have stashed them away. Why? No one knew. Kyle
lost all contact with C. S. Lewis when his father sent
him to a boarding school in 1908. He died before
the 1975 discovery, so the answer lay buried with Kyle in his grave.
Ethan did not want to distress his grandchildren with
his gloomy mood. "Let's break for something to eat. You two can
set the table while I make an important phone call."
Ethan went straight to his study with the document and
closed the door. Shannon and Robert shrugged their shoulders
and prepared lunch in the kitchen.
Robert decked the kitchen table with cheese, bread, and hot coffee,
but Shannon waited by the door, hoping to overhear.
"What's going on, Grandfather?" asked Shannon
when Ethan sat down at the table. "Why all
the secrecy? You look scared." Shannon, older
than Robert, was reflective, always asking questions.
Robert was excited. “Wow, did you call the BBC,
Grandfather? Maybe we’ll be on TV!”
Ethan waved off the barrage of questions with his hand.
The grandchildren had to wait for the old man to sip his coffee and
munch on his meal. "You two weren't born when I found that box
of C. S. Lewis's letters. But you've heard of them."
"Grandfather, you've told us that story at least a
hundred times," laughed Robert. "Did you telephone The
Belfast Telegraph? We could be celebrities!"
“No, I called Queens College here in Belfast. A group
called the Oxford Scholars have an office there. It was they
who took the first batch of letters years back.
I wanted them to come again tonight, but no one
was available until early tomorrow morning. So that's it."
"Aw, how boring," replied Robert, slouching
his burly shoulders. Unlike his sister, he was not the serious type.
For him, this was potential fame and adventure.
"And…," added Ethan, sheepishly, "we've
got strict orders not to tell anyone else."
“What? Why all the secrecy? What’s there to
conceal?” asked Shannon.
“I’m not sure, but this Queens College fellow
got very anxious on hearing about the folder's emblem.”
"What emblem?" asked Robert, still upset about
not getting on the nightly news. "I didn't see anything."
"Well, I did," said Shannon, turning to
her grandfather with a shrill voice. "And I saw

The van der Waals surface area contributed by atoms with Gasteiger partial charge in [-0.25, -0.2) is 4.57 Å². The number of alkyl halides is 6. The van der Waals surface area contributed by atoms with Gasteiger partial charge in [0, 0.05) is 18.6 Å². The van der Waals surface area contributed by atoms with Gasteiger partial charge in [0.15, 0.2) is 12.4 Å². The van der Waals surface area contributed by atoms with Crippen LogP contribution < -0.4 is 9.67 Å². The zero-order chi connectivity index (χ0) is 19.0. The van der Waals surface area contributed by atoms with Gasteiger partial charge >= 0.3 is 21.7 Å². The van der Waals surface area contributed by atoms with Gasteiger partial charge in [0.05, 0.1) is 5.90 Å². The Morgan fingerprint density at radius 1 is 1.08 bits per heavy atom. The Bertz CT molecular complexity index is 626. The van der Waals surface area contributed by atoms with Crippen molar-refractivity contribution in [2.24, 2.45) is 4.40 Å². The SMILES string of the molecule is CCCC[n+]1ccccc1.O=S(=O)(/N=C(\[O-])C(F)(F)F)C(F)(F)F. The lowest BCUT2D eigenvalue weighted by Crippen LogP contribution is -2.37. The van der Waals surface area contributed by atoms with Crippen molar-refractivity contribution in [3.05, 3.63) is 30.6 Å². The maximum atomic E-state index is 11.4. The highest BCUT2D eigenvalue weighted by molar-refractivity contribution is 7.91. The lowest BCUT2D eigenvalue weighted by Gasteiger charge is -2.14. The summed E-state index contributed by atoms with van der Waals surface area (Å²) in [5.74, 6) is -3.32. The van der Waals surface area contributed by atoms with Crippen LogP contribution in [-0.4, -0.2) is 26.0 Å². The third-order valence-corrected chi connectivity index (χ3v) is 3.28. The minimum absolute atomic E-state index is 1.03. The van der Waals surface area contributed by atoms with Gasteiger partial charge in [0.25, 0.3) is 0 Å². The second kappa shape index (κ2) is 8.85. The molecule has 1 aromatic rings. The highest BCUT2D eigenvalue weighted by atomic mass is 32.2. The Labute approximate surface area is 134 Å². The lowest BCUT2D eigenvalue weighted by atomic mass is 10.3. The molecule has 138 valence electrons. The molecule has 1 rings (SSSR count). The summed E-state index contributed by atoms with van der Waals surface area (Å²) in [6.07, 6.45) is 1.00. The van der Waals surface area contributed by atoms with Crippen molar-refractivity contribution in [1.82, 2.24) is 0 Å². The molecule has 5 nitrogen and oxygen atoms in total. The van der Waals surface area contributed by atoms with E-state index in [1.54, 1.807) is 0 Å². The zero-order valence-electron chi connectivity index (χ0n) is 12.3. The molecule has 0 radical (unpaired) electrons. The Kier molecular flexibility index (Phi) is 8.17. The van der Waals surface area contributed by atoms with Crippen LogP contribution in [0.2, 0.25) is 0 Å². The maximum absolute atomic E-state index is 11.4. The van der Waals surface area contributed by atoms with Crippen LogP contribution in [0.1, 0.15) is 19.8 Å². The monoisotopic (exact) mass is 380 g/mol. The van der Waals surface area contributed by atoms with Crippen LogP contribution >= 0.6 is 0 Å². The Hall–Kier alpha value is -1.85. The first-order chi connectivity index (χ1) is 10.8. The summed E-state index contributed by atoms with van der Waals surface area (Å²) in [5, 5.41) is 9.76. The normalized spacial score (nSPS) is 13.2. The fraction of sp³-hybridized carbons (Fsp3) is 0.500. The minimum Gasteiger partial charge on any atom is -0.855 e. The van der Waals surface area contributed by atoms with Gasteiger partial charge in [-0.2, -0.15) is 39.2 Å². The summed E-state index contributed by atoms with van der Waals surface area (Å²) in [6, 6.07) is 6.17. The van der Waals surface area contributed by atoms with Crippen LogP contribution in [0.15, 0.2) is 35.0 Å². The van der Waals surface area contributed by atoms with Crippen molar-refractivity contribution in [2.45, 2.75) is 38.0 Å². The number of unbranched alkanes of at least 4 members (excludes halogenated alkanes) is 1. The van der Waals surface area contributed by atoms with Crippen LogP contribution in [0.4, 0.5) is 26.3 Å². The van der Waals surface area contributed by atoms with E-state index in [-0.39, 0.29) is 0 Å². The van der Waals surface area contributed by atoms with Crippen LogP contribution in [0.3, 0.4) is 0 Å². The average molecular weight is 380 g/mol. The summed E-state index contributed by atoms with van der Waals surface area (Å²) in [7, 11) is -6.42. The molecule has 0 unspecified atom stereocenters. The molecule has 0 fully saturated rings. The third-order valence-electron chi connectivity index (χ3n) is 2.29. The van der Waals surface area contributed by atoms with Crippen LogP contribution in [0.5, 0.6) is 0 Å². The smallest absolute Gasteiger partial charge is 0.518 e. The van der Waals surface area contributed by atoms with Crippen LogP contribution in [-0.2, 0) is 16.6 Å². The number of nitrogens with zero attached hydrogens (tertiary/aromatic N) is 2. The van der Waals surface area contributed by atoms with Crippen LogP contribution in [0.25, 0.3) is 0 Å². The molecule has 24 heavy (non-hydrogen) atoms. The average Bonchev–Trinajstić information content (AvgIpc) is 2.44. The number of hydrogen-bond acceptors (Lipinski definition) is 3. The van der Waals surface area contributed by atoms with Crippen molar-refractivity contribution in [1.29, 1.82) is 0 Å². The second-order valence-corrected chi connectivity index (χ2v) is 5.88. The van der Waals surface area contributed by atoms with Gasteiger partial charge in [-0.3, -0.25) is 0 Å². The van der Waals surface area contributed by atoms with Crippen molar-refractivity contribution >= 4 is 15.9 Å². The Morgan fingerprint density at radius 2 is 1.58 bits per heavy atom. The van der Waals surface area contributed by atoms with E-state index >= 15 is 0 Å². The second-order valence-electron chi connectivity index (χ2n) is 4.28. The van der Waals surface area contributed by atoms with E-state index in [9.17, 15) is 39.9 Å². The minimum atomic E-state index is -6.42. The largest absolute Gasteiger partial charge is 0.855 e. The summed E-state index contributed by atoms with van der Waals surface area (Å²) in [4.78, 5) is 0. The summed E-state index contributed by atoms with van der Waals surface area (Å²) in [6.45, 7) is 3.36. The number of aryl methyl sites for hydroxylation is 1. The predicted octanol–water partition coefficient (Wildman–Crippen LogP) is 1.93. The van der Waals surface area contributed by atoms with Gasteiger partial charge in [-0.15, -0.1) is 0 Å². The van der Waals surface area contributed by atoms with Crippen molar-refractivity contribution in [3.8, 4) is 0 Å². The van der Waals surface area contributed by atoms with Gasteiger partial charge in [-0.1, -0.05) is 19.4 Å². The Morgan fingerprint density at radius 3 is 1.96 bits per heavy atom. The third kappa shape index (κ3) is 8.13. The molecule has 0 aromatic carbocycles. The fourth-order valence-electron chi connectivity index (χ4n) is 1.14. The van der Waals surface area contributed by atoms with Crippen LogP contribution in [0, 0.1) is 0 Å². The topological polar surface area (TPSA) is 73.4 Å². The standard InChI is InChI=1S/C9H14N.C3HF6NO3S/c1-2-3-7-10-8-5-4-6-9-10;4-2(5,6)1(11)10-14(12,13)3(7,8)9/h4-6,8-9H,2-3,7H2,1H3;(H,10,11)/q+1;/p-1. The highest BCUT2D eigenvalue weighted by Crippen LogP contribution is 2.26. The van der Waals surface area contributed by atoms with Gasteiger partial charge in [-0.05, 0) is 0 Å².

that you were trying to hide it from me. I'm sure I've seen it
Ethan stuttered, "Nonsense,
Shannon. Don’t worry. Why
don't we finish insulating the attic? With
extra effort, we can finish before bedtime. What do you
Shannon saw her grandfather's discomfort and did not
want to press him. The two were complete opposites. Though the Dillon
family were sincere Catholics, they had divided
sympathies regarding the partisan conflicts in the land.
Like his father before him, Ethan was more cordial to the Protestant
majority in light of his father's employment at the Lewis estate, a
Protestant family of note. Ethan's ties to the Lewis name became
closer after the 1975 attic discovery.
On the other hand, Shannon and her father,
Ryan, were more radical. They sympathized with the Catholic
separatists and had ties with the Irish Republican Army. Ryan had
even fought in the Belfast Riots of 1969 up to
the Good Friday Peace Accord in 1998, when he
renounced all violence. Thus, Shannon was too young to be directly
involved in the Troubles. Still,
she was among the few
girls ever to have received IRA militia training in Derry and
was a true partisan. Robert was more neutral, if not
apathetic, to the whole conflict. His passion was
They all agreed to drop the subject and finish
insulating the attic. Once again,
the three climbed
the steep stairway up to the loft.
Ethan tried to be upbeat by chatting with Robert about rugby league
statistics. Shannon, however, kept to her thoughts. She recalled
an old, tattered book she found in her grandfather's library when
she was little. Its title was Rosicrucian
Wizards, and inside, an eerie drawing
had startled her. It was the same emblem she saw
on the newly discovered documents. Shannon would have